IPEC e-newsletter - Excipients Insight July/August 2018 - 31-08-18


Inside this issue


EMA cuts operations as Brexit staff losses exceed expectations

The EMA is temporarily scaling back its activities in order to accommodate higher-than-expected staff attrition ahead of its move from London to Amsterdam.

The agency says the suspension of some non-urgent activities will allow it to keep essential services running as it faces the loss of around a third of its headcount.

“It has become clear that the agency will lose more staff than initially anticipated,” said the EMA in a statement, adding that “this trend is expected to accelerate” as the date for the relocation approaches. It’s also concerned about the situation after the move, saying there is a “high degree of uncertainty on mid-term staff retention.”

From 1 October, the EMA will reduce international collaborations in order to focus on critical areas such as product evaluation and supervision and supply-chain integrity. It will take a reactive stance on less urgent matters such as harmonisation and antimicrobial resistance, which will be considered on a case-by-case basis.

Guidelines development will also be confined to urgent areas, such as Brexit itself or public health emergencies, and non-essential working party activities will be curtailed. The agency says it also will not attend stakeholder meetings that are not related to Brexit or the agency’s relocation.

The EMA is moving to its new location next year as a consequence of the UK’s exit from the EU, which takes place on 29 March 2019. The final home for the agency won’t be ready for some months, however, and staff will initially occupy temporary premises in the city.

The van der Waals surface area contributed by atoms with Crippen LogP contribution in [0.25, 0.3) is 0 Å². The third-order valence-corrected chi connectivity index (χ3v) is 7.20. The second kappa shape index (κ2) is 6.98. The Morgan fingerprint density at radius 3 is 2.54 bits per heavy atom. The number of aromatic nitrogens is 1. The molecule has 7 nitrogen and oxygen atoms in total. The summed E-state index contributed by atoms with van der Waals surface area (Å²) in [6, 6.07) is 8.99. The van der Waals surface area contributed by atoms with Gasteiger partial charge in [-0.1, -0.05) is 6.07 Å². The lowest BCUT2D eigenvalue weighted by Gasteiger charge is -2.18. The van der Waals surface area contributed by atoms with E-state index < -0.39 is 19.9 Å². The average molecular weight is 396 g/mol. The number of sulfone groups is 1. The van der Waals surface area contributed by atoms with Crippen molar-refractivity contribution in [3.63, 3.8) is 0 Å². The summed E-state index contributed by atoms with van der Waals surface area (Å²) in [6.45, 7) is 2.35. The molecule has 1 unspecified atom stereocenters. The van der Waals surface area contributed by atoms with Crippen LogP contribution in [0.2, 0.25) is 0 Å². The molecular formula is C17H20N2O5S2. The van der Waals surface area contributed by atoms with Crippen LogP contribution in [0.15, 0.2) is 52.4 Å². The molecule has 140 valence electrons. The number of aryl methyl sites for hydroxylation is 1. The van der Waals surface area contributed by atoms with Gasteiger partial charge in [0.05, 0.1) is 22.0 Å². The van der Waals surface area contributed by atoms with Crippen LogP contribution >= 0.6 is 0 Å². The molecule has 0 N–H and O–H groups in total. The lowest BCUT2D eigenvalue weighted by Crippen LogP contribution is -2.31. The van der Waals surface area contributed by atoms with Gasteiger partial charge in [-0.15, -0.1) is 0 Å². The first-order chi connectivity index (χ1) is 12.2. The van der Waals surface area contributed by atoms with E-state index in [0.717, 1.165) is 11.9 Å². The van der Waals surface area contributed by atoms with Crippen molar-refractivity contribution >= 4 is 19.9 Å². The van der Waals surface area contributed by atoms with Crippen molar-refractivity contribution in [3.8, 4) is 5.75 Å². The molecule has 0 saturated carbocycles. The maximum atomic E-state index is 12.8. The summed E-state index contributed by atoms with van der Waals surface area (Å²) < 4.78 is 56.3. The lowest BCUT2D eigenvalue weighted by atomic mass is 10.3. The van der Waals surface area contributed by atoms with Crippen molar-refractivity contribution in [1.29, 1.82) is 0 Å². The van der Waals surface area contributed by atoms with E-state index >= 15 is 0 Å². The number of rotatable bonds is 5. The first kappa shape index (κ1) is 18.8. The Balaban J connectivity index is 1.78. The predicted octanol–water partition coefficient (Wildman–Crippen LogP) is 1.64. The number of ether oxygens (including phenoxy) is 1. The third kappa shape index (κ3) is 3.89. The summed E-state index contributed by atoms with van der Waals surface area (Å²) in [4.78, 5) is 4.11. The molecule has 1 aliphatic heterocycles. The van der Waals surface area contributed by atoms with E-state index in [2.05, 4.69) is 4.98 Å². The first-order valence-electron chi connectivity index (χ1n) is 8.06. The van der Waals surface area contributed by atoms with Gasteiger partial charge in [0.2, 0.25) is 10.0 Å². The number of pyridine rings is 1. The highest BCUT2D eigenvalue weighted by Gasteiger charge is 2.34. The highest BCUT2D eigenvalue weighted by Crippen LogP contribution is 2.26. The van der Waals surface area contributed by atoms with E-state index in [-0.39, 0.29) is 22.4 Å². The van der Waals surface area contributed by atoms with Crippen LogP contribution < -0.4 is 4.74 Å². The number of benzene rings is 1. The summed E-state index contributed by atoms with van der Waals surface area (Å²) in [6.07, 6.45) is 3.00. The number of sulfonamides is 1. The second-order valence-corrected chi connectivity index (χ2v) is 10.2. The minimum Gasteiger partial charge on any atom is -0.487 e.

The reduced activities will help maintain essential public health activities and “allows for training of EMA staff who will be re-assigned to new duties ahead of the peak relocation time which will start in early 2019,” according to the regulator.

Meanwhile, the UK has formally requested to remain a part of the EMA in the much-anticipated white paper published by Theresa May’s government in June that set out the proposed terms of the future relationship between the UK and EU.

The aspiration, however, is somewhat lacking in detail, with the UK suggesting that the Medicines & Healthcare products Regulatory Agency (MHRA) should remain an “active participant” in the EMA and still able to “conduct technical work, including acting as a ‘leading authority’ for the assessment of medicines, and participating in other activities like ongoing safety monitoring and the incoming clinical trials framework.”

Brexit talks have resumed, but with just a few months to go there have been warnings from both the UK and EU that preparations should be stepped up for a no-deal scenario. UK Prime Minister Theresa May has said she will take the lead on talks with the EU, a move seen by some as undermining the position of newly-appointed Secretary of State for Exiting the EU Dominic Raab, who was named to the post following the resignation of David Davis.

In the meantime, the EMA has also published two updated documents on the UK withdrawal from the EU, including an updated Questions & Answers document (and a new version of its practical guidance for procedures related to Brexit.

MHRA moves to Canary Wharf

On 18 June, the UK Medicines and Healthcare products Regulatory Agency (MHRA) moved out of its former location in Victoria to a new office in Canary Wharf. The relocation follows the establishment in 2016, announced by the Cabinet Office, of a new government hub for more than 5,000 civil and public servants in East London. The centres moving include: the MHRA regulatory centre, including the British Pharmacopoeia (BP), and the Clinical Practice Research Datalink (CPRD).





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